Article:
1. DataJack, you missed the part where most ad-supported or crowd funded media including FOX, CNN, MSNBC, CBS, Comedy Central, and most of the blogosphere prefer to cherrypick the worst examples of the other side politically, strawman them for good measure, and use hyperbole to enrage the already-converted. Because if it bleeds it leads. Maximum outrage gets maximum eyeballs gets maximum revenue. The person you’re responding to has been indoctrinated in hate for the political other by this outrage-industrial-complex, so he’s loaded up with false negative stereotypes about the political other to the same extent that a circa 1950 Alabama white man is loaded with false negative stereotypes about black people. You’ll learn a lot more from PBS, NPR, BBC, or The Week magazine than any of the above cesspits. See https://www.youtube.com/watch?v=b86dzTFJbkc for an amazing explanation of psychological phenomena underlying political tribalism and hate between political tribes.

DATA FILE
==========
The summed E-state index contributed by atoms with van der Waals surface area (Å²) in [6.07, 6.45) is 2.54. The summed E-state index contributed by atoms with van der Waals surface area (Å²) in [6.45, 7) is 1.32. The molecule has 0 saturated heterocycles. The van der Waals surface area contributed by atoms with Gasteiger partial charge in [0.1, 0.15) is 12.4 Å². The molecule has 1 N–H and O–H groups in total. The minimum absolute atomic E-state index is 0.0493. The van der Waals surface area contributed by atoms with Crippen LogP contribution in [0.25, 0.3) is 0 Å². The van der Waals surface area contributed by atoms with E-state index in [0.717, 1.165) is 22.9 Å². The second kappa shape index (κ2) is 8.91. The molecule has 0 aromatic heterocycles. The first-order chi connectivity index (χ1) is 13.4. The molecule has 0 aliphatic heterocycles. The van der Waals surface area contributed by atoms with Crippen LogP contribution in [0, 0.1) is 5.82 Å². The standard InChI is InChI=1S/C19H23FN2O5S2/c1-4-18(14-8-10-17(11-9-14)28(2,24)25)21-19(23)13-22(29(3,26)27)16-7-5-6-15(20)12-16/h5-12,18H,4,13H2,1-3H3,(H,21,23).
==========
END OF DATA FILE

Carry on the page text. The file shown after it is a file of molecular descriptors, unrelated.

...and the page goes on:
2. Why did I even look at the Twitter feed?
    WTF is a “Hispanic holiday” anyway? Dude, I’m pretty close to my fucking degree in Spanish and I can tell you: there’s no such thing. Next he’ll claim that Bastille Day is a European holiday because France is in Europe, QED.

    1. Maybe they can celebrate St. Jean Baptiste Day (Quebec) at a convention in the Congo because French, right? Even better, that would make it a black holiday, so win-win!

  3. I love the logic from the Twitter feed. Cinco De Mayo is celebrated more in the US than Mexico, so since Puerto Rico is in the US, it’s actually appropriate to refer to Cinco de Mayo as Puerto Rican. AA does try to be more inclusive (what with their unisex bathrooms), which makes it more sad than anything when they do stuff like this.

    1. Yep. In Mexico Cinco de Mayo is not celebrated in any way other not having to go to work. There might be a military parade, or maybe in Puebla (where the battle took place) they do some sort of official speech or something, but nothing that involves more drinking of tequila than any other Monday.